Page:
“Given the marked increase of online hate and polarization in recent years, ADL’s work is as important as ever,” Meisel notes, “and it has been both invigorating and heartwarming to be a part of ADL’s effective efforts to “fight hate for good.’”

A Global Challenge

It has always been important to recognize that injustice and discrimination occurs in the United States and not only in far off lands. 

Over the past decade, Human Rights Watch – among the world’s leading human rights organizations – has poured its experience, energy, and incredible potency into combating domestic threats to the rights of everyone in the United States.

Whether working to ban child marriage in Florida, helping to ensure that juveniles can’t get sentenced to life without parole, or stopping traumatic family separations at the southern border, Human Rights Watch is there – advocating for good, and making positive change.

Across the globe, Human Rights Watch’s roughly 450 researchers, lawyers, journalists, and advocates relentlessly defend human rights. They do this by rigorously investigating abuses, exposing their findings through unparalleled media attention, and then driving change by advocating to governments and organizations – dismantling systems of oppression and uplifting entire populations.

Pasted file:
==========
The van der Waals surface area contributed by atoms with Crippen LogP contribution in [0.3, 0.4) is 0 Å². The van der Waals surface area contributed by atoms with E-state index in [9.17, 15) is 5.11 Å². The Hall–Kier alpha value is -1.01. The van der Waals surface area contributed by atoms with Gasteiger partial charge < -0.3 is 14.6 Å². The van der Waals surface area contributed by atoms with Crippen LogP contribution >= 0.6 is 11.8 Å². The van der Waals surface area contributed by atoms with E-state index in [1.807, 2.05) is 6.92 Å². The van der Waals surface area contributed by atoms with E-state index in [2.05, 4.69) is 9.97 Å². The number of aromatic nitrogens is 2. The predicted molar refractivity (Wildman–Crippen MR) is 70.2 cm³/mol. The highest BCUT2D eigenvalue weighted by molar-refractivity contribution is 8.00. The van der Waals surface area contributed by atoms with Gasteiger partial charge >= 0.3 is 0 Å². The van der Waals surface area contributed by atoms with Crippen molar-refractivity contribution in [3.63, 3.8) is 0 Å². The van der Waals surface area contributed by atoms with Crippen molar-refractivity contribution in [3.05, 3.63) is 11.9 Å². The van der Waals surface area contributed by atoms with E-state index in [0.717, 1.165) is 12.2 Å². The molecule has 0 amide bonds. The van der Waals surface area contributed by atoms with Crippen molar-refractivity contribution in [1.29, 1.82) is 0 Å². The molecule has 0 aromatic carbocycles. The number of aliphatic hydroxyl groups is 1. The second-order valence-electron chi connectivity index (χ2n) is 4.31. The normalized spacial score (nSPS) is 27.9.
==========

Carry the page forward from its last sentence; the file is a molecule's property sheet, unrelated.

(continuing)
HRW’s impact is immense. The organization won a Nobel Peace Prize for its work with partner organizations to ban landmines, establish the International Criminal Court to bring the world’s worst warlords to justice, and elevate global standards to improve the lives of women, children, and the vulnerable around the world.

At a time when the challenges facing our community and our world can feel overwhelming, we need an organization ready and able to face them head on. We need Human Rights Watch.

“At this inflection point in human history, we have an extraordinary window of opportunity to make bold, transformational change,” says Lis Leader, the Director of Human Rights Watch Santa Barbara.

As a filmmaker who travelled the world producing documentaries for National Geographic, PBS, and the BBC, Leader witnessed “some unbearably heartbreaking visions of human suffering.” So when local writer, philanthropist, and activist Vicki Riskin suggested she lead HRW’s recently established committee in 2014, Leader didn’t hesitate.

For Leader, the connection between an HRW researcher working to end child marriage in Yemen, and the needs of Santa Barbara’s most vulnerable are all the same.

“Although we are a global organization, we make positive change on a community level,” Leader says. HRW Santa Barbara regularly hosts civic dialogues with key figures from its deep bench of programmatic staff who bring global and domestic issues home to the Central Coast.

The organization is now engaged in a “global challenge” meant to create “the future we want,” HRW proclaims. Leader and the Santa Barbara Committee invite you to stand with HRW as it faces some of the most dire threats to humanity here and abroad.